Led by iPhone & iPad, sales of wireless semiconductors to top PCs in 2011Sales of CPUs, memory and other semiconductors will be greater for wireless connected devices, like Apple's iPhone and iPad, than for traditional PCs this year, a new analysis has found.
The major market-wide shift, revealed this week by IHS iSuppli, shows that wireless connected devices will become the leading category for semiconductor sales. Sales of semiconductors for wireless devices are expected to further extend their lead over sales for traditional PCs in 2012.
"Led by Apple Inc.'s iPhone and iPad, demand is booming for smart phones and tablet devices," said Wenlie Ye, analyst for semiconductor design and spending at IHS. "This is spurring a surge in sales of semiconductors used in wireless devices, including baseband chips, applications processors and mobile memory. With overall sales growth for PCs slowing, the balance of power in the semiconductor industry is shifting toward the wireless segment."
Original equipment manufacturers are projected to buy $55.4 billion worth of semiconductors for use in wireless devices in 2011. That's an increase of 10.7 percent from the $50.1 billion that were bought in 2010.
Wireless devices are expected to eclipse semiconductor sales for PCs, where 2011 sales are forecast to total $53.1 billion this year. That's just a 1.2 increase from the $52.5 billion sold in 2010.
"Thus, the supremacy of wireless as an OEM semiconductor spending category also is partly a consequence of Apple's domination of hot mobile markets — and its primacy in the electronics supply chain," the report said. It forecasts Apple to increase its lead in semiconductor purchasing over HP through 2011 and 2012.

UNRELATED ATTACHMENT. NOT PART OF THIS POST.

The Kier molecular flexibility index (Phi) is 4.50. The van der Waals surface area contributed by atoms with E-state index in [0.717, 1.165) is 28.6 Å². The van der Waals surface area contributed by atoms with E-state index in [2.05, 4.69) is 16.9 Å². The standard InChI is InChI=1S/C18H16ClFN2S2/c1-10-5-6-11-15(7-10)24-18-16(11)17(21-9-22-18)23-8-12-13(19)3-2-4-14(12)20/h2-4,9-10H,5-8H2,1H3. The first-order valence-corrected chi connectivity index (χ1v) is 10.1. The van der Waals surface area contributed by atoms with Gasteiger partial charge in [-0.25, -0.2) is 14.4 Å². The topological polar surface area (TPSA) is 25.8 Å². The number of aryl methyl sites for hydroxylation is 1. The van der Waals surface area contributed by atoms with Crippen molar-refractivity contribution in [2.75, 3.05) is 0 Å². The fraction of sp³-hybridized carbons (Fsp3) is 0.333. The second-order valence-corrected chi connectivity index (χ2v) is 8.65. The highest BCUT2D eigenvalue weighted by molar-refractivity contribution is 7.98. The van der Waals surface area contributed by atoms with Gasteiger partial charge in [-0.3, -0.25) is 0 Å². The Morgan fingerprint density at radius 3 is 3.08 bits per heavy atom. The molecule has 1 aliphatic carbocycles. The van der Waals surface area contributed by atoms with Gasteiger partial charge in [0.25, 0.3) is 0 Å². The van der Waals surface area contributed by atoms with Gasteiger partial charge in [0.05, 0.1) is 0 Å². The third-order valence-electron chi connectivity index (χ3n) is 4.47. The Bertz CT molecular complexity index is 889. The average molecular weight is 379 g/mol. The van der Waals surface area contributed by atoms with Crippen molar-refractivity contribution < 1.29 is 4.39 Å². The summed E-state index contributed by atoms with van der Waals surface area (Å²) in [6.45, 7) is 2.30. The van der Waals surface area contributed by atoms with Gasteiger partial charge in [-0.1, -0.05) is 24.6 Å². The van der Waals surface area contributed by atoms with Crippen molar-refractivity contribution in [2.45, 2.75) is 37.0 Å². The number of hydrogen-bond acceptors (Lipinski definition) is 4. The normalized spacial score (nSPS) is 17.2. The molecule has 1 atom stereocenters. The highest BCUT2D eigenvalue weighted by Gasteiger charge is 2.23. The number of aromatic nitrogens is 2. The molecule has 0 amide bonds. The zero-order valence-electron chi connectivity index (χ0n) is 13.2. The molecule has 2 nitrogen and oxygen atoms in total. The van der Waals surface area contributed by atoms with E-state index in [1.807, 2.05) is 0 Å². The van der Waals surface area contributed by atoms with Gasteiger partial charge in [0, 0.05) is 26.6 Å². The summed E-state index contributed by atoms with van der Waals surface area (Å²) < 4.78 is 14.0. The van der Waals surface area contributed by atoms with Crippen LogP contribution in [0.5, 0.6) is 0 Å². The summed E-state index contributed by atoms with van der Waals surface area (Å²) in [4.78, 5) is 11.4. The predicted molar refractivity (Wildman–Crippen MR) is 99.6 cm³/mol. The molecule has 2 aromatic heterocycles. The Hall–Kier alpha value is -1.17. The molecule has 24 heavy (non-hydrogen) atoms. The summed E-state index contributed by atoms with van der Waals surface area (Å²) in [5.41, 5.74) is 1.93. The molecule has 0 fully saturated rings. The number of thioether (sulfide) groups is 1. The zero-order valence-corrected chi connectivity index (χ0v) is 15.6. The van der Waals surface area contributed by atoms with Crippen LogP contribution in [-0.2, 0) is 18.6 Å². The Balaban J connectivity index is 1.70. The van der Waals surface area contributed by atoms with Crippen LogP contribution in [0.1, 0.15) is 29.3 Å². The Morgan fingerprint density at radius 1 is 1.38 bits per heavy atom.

IHS said that trends in the semiconductor industry reflect the tremendous success of Apple, which became the world's largest buyer in 2010.
Apple's ascendance to the top dethroned longtime semiconductor leader HP. The report highlighted the major differences between the two companies, as 61 percent of Apple's chip budget in 2010 was on wireless products like the iPhone and iPad, while 82 percent of HP's chip buying was devoted to traditional computers.
The figures from IHS track semiconductor spending on all OEM purchases for mobile devices, including smartphones and tablets like Apple's iPhone and iPad. The category also includes wireless infrastructure gear, like routers and base stations.
The wireless segment is differentiated from the computer segment, where semiconductors in devices like notebooks, desktops and servers are counted. The computer segment does not include chips found in peripherals like hard drives and printers.
IHS said that tablets like Apple's iPad are cannibalizing sales of traditional PCs, partially driving the industry-wide shift toward mobile platforms. Wireless devices are expected to remain the largest source of semiconductor sales for the foreseeable future.
Last October, as many prognosticators reduced their iPad sales predictions in 2011, IHS increased its forecast to 43.7 million units. However, an iPad 2 shortage at launch prompted the research firm to cut its forecast to 39.7 million in April of this year. Last quarter alone, Apple sold a record 9.25 million units of its iPad 2.
In May, IHS also predicted that Apple will continue to dominate the mobile application market for the foreseeable future, representing 76 percent of mobile application sales in 2011. The group expects Apple to retain 60 percent market share by 2014.
On Topic: iPhone
- Eric Schmidt says he uses an iPhone, but claims to prefer Samsung's Galaxy
- Alleged 'iPhone 7' production plates, schematics show no sign of Smart Connector
- New photo purports to show 'iPhone 7' shell with single, raised rear camera opening
- Rumor: Apple prepping as many as 78 million 'iPhone 7' units for launch
- Surge in OLED equipment orders linked to Apple's upcoming iPhones - report